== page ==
1 out of 4 stars
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Yellow Beard & the Curse of the Bloodline by Lawrence V. Webster functions as a collection of short stories involving an incredibly powerful ghost named Yellow Beard. During the time of the Cherokee Trail of Tears, a young Cherokee man called Yellow Beard and his true love died moments apart and in each other’s arms. Upon his death, Yellow Beard’s ancestors granted him immense superpowers with which he could pursue those responsible for the atrocities committed against the Cherokee people. Yellow Beard has bided his time and now begins to exact revenge upon those descendants of the bloodline that perpetrated the Trail of Tears.
Each Yellow Beard story attempts to explore human nature, particularly when confronted with both the supernatural and ancestral guilt. These stories act as a social commentary on some element of modern culture. Webster takes the time to give a snapshot of the characters in each story before they have the opportunity to meet Yellow Beard. When Yellow Beard finally confronts each character with their fate, characters respond in a variety of ways. Some respond with fear, others anger, and some even respond with calm acceptance.
I found Webster’s snapshots to be far more entertaining than the interactions with Yellow Beard. Some of the stories even involved some thinly veiled pop-culture icons such as the Kardashians and Stan Lee. These stories were some of the more entertaining stories for me. Once Yellow Beard appears on the scene, though, I found most of the stories quickly devolved into blood and gore with very little sense or believability. Many interactions between Yellow Beard and the characters felt forced or unrealistic. Yellow Beard also tends to have extensive monologues in each story, which felt overdone and somewhat heavy-handed.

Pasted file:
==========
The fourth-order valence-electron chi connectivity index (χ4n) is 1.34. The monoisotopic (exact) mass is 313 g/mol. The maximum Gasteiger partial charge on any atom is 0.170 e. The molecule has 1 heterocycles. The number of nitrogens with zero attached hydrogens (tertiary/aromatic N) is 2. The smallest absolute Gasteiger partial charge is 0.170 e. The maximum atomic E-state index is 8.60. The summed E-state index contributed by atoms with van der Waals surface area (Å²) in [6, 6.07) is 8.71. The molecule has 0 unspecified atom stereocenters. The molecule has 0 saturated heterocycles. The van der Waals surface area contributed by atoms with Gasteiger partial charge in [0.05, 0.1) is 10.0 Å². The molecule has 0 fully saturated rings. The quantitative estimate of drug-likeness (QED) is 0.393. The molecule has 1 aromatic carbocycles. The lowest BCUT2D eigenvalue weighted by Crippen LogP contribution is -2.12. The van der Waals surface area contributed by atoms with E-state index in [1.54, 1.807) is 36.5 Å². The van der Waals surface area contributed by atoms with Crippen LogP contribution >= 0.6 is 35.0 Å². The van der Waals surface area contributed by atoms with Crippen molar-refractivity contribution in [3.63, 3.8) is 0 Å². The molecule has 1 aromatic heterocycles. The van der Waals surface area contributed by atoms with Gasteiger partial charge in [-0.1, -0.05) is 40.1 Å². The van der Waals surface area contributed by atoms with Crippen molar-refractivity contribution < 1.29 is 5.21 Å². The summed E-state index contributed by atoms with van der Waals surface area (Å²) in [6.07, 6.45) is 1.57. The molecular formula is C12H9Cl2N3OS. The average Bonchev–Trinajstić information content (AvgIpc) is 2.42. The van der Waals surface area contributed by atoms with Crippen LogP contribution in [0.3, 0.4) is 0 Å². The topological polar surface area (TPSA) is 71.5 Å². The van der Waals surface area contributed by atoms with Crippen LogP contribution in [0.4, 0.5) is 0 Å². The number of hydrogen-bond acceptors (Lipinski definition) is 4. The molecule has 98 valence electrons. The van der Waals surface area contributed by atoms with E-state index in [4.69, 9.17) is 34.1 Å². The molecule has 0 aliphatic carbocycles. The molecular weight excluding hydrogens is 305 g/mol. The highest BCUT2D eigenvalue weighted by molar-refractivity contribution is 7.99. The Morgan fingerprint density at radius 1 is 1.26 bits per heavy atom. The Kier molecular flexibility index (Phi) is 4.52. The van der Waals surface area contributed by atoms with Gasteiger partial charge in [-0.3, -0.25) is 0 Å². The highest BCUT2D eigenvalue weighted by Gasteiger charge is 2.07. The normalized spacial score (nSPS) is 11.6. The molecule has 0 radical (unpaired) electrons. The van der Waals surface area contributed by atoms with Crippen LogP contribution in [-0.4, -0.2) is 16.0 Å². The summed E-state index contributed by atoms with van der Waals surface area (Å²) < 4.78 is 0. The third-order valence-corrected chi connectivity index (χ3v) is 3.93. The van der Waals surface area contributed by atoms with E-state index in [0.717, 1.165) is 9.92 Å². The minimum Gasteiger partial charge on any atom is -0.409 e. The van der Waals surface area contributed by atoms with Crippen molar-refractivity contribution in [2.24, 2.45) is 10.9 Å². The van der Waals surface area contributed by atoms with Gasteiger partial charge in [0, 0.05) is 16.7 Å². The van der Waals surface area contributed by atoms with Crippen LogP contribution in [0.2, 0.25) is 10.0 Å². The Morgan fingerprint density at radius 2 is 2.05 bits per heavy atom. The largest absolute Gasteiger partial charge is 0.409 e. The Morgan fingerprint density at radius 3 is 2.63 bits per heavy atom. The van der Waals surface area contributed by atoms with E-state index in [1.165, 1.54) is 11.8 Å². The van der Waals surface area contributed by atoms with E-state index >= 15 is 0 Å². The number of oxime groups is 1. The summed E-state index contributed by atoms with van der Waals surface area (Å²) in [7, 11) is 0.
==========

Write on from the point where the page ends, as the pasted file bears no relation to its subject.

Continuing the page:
Webster grouped his stories into parts, attempting to create a story arc and develop Yellow Beard throughout the course of the book. I felt that Webster’s efforts were only moderately successful. While Yellow Beard did change slightly, I did not think it was quite enough to feel like the book worked as anything more than a series of gruesome ghost stories.
When it comes down to the technical aspects of this book, I found it to be poorly edited with significant grammar issues. Not only were there issues with punctuation, but I found poor grammar that included incorrect verb conjugations and issues with subject-verb agreement. These errors actually made it difficult to read the book at times. It became necessary for me to go back through several times and re-read passages so that I could better understand what the author meant to say.
Lawrence V. Webster had an interesting idea with his Yellow Beard character, but the execution needs some work. The overall story arc needs more cohesion and a better sense of resolution. Characters need to become more believable. This book would also benefit from the author allowing his stories to be more varied in their construction. With these considerations in mind, I give this book 1 out of 4 stars. I would recommend this book only to readers that want a series of gruesome ghost stories to tell around a campfire.
Yellow Beard & The Curse Of The Bloodline
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